Jangmi

In late February or early March, I walked across the frozen Tumen River toward a man from China, ready to give my unborn child a different life. I walked with the eyes of men and women following me from both sides of the shore. I was hopeful though the riverbanks were still hoary with the remaining snow.

A North Korean border patrol who the man from China had bribed followed me across. There were broad, dark patches where the ice looked as thin as glass, but I was from a border town. I had smuggled goods in and out since I was fourteen and knew how to read the river. I looped around where the ice became dangerously clear until I was standing in the center of the frozen river and facing the man from China. He had an eager smile and a small head—he was small everywhere, it seemed—and he limped slowly forward as if needing my permission to come closer. With every step his left leg swung out rigidly in a semicircle until we faced each other. He was nervous; his right foot kept making circles on the ice behind him like a ballerina.

This man named Seongsik said, “You really do believe me now, don’t you? I’m a person who can make these kinds of meetings happen. I know everyone, and everyone knows me. Money? Who needs money? You need connections.”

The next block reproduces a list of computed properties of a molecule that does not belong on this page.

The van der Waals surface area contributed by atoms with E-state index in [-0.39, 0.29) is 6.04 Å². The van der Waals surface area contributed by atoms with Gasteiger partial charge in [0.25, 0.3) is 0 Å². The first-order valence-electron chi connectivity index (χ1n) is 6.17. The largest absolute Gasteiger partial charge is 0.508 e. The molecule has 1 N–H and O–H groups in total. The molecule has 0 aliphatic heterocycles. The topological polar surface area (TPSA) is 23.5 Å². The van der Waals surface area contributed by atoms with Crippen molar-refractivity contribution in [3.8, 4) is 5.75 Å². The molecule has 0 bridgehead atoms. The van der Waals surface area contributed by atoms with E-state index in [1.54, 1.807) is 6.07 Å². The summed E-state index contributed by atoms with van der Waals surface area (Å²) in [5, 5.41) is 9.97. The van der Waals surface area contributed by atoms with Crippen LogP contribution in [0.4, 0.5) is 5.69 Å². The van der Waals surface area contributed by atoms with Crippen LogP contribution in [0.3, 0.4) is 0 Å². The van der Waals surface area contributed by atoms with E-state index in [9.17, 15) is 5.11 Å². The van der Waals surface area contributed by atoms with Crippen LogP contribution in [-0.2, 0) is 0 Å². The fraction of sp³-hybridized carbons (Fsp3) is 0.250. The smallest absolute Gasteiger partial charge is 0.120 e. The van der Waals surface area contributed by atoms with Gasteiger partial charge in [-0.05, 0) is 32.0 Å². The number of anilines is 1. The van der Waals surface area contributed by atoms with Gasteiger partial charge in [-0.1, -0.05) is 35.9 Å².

He tore skin from his lower lip with his teeth. He wanted my approval, the way he repeated himself made that clear. But we didn’t have much time so I interrupted him.

“I learn fast,” I said. “I’ll learn anything you want.” I shut my eyes tight so I wouldn’t have to look at him.

When I opened them, he was still shyly taking me in. The shy ones were the worst, hard to read.

“Why do you want to leave?” he asked, as if half my country, the country of his ancestors, didn’t dream of living differently.

I was so nervous that my fingers dug arcs into my palms. “There are no good men in my country.”

He brightened as I’d intended. “I’m a good man, I promise.” While the border guard smoked an imported cigarette from the many cases I’d given him to keep him happy, the Chinese man and I hurried through the ten minutes of time we had to talk—the courting time that he had bought for us.

Money was a symbol, a disease that infected our country. I was eight when the famine changed everything. After the government rations stopped and the crops were flooded and destroyed year after year, I didn’t follow rules; I stole and bartered and learned quickly, and I survived. But when the government devalued our money and made our savings worthless, all my work became nothing at all. There was no present, and the future looked even worse. Then my monthly bleeding stopped, and I realized I was pregnant.

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